When Miss Z was a baby and we first learned that she would have a life of medical challenges and special needs, I was deeply saddened because I believed she would live a life of isolation. I was afraid that no one would love her except those who ‘had to’ – in other words, QB and me, because we would love her based on maternal and paternal instinct, rather than because of who she was.
This feeling was compounded because it soon became apparent that she wasn’t going to be the kind of child with special needs that society can easily accept. If you base your opinion on what is popular with the media – including (but not limited to) social media – people are most sympathetic to kids with special needs if they are cute, cheerful or inspirational – the photo on Facebook of an adorable little girl with Down Syndrome in a cheerleading outfit or the human interest story on the news of a disabled child overcoming adversity. But Miss Z is none of these things.
She isn’t typically cute or cheerful. She is a remarkably beautiful little girl (complete strangers will come up to me and comment on her astonishingly long, dark eyelashes and big eyes), but she’s rarely seen as “cute” (at least not in the traditional, cutesie sense of the word). In fact as a baby she strongly resembled a grumpy old man. However, mostly, people don’t see her as cute for the same reason they don’t see her as cheerful – she rarely makes eye contact and even more rarely smiles. Her “social smile” (where she smiles AT someone) is reserved for only a very lucky few, and even then, only occasionally. If she encounters someone new, she won’t make eye contact or smile. And that not only makes people uncomfortable around her, but also makes her seem quite grumpy and antisocial, instead of cute and cheerful.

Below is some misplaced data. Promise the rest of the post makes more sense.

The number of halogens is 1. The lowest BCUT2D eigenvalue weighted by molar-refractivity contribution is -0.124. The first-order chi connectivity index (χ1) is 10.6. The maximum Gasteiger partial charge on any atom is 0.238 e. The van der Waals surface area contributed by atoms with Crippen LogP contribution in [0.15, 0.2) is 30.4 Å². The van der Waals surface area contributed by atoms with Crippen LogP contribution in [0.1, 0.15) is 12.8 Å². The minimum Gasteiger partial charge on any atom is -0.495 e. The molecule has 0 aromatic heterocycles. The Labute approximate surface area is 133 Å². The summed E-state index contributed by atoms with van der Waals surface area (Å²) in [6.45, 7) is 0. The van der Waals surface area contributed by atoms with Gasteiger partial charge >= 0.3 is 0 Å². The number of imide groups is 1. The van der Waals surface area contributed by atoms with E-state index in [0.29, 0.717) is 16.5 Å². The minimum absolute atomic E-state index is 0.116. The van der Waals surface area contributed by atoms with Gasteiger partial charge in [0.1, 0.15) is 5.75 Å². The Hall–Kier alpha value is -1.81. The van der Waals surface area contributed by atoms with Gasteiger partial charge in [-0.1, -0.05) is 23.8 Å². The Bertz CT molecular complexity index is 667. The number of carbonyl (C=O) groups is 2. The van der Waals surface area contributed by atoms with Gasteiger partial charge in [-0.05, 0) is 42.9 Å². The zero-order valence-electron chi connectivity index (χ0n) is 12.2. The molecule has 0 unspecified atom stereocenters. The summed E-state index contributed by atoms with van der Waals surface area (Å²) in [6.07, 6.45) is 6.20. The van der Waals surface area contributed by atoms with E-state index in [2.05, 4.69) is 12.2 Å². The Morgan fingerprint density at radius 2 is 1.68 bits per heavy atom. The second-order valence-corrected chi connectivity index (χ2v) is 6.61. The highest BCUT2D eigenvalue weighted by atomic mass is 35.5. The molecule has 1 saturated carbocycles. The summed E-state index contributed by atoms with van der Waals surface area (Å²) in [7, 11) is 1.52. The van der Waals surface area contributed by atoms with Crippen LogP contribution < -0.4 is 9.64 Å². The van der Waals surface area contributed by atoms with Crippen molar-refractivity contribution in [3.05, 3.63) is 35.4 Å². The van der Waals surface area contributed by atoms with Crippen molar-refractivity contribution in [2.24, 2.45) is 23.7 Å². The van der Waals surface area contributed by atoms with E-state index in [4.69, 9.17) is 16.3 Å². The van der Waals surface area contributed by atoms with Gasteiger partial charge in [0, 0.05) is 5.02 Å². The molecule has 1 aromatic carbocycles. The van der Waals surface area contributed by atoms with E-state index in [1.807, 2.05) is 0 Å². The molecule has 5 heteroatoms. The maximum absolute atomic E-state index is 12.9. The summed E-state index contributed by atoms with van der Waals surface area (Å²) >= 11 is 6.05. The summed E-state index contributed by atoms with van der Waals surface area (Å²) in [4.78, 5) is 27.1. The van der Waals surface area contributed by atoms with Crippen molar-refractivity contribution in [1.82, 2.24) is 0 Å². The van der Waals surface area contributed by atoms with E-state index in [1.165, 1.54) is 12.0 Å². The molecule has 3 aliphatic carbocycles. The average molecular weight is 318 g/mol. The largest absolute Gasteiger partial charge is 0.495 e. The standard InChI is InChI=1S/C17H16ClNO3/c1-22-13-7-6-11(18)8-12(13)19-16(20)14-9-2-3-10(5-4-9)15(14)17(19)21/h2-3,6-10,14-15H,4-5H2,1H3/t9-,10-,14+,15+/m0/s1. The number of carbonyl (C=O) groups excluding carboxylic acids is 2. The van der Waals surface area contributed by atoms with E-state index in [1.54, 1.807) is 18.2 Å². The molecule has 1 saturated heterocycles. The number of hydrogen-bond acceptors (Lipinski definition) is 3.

And, to be honest, she is grumpy. She doesn’t like not being able to move, or speak, or make her demands known. The fact her body doesn’t cooperate with her makes her grumpy.
She isn’t heroic. She doesn’t spend her day working to overcome her challenges. She spends her day trying to get her own way and do what she wants, rather than doing the beneficial, carefully designed therapy exercises that we want her to do. She doesn’t bravely accept the medical procedures forced upon her, she screams and thrashes and lets everyone know how much she hates it. Miss Z is not one who is overcoming her challenges with a brave smile on her face – instead she’s going to take everyone down screaming. And believe me, if you’re in the medical field, she wants to take you down. The last time a doctor tried to be kind to her, Miss Z pulled a blanket over her head and refused to look at her.
In other words, Miss Z will never be one of those sweet, smiling, inspirational children that so often appear on charity appeals, human interest stories or inspirational memes on Facebook. She definitely falls into the much harder, not quite sure what to do with her category.
Which is really a pity, because Miss Z is quite a character.